What to expect in the GDP numbers out Thursday

On Thursday, we’ll finally find out how the economy did at the end of 2018. The picture looks increasingly gloomy.

The Bureau of Economic Analysis postponed the release of gross domestic product for the fourth quarter because of the government shutdown. It also delayed indicators that will feed into the report — such as retail sales, capital spending and residential construction — which all point toward a mounting slowdown through the holidays.

“Virtually every key economic report for December and January has come in weaker than expected,” wrote Oxford Economics’ Bob Schwartz in a note to clients. The labor market has been a bright spot, he wrote, but it could just be catching up to a business cycle on its way out.

As usual, forecasters disagree about where the number will end up, but nobody thinks that last year’s blazing pace sustained itself through the end of 2018.

The Federal Reserve Bank of Atlanta forecast 1.8% growth for the fourth quarter, down from an earlier prediction of 3%. The New York Fed’s projected a rosier 2.3% growth for the fourth quarter, but even that would still represent a deceleration from the 4.2% and 3.4% of the two previous quarters.

The United States has been flying relatively high while the rest of the globe has started to sink. China’s economic growth slowed dramatically in recent months, in part because of American tariffs on major exports. Global financial watchdogs like the World Bank and the International Monetary Fund have warned that mounting weakness in Germany and Turkey could spread regionally.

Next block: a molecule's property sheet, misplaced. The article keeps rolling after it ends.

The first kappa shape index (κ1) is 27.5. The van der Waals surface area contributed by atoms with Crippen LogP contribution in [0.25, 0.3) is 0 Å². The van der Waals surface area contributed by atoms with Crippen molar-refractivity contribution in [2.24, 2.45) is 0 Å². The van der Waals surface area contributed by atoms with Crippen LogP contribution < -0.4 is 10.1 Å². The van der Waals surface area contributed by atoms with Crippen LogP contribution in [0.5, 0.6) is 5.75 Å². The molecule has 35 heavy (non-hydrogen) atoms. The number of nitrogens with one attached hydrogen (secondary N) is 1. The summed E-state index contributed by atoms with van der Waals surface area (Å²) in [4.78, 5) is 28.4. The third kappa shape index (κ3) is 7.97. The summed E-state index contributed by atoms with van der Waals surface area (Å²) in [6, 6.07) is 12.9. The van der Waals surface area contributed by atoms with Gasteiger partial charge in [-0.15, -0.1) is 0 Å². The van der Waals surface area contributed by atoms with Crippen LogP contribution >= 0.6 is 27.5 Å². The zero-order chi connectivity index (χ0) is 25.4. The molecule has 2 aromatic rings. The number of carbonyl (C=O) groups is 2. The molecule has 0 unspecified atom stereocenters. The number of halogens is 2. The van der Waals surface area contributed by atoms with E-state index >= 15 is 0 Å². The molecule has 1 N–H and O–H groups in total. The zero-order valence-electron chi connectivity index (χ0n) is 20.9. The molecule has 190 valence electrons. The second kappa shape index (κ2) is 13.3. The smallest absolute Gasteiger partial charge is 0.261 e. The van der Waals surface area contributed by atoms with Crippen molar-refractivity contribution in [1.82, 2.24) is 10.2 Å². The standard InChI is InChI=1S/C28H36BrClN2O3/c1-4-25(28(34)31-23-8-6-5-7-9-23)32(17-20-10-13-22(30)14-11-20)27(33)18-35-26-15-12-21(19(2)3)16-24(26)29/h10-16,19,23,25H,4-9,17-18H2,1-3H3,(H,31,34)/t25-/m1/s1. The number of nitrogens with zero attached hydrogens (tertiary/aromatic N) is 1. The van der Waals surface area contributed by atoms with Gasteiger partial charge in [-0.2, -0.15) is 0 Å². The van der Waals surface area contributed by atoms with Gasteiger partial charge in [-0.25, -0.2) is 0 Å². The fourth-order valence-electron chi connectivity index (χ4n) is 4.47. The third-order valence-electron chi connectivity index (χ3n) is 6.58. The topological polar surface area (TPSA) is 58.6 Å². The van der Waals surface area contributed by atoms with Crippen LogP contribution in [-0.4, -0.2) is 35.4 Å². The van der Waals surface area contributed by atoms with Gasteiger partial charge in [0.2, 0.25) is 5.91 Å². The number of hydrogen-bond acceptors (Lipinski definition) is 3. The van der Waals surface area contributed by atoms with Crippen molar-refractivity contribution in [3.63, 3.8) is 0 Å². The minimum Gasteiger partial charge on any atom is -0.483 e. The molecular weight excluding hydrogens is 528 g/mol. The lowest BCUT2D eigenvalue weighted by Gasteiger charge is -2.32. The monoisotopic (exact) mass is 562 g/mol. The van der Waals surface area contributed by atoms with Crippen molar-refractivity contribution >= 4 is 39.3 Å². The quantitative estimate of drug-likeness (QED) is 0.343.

Until the holidays, the United States appeared relatively stable, with a robust pace of job creation. But large sectors of the economy, including housing and manufacturing, turned south toward the end of the year.

Consumers have hesitated to buy homes as interest rates have risen and inventory has remained tight. Housing starts in December slowed to the lowest level in more than two years.

Not counting aircraft, which saw a big bump from Boeing’s sales toward the end of the year, new manufacturers orders which peaked last summer have been sliding since.

Faced with a tumbling stock market and a federal government that appeared headed for a shutdown in December, measures of consumer and business sentiment drooped markedly in December. Those “soft” indicators won’t factor into the calculation of GDP, but December’s large drop in retail sales will — even if it turns out to be a fluke that’s revised away later, as many economists expect.

Of course, even a number between 1.8% and 2.4% would be respectable; the quarterly average over the past two years has been 2.3%. But most forecasts expect growth to slow down further toward the end of 2019 as the economy maxes out on available workers and the effects of last year’s tax cuts and government spending wear off.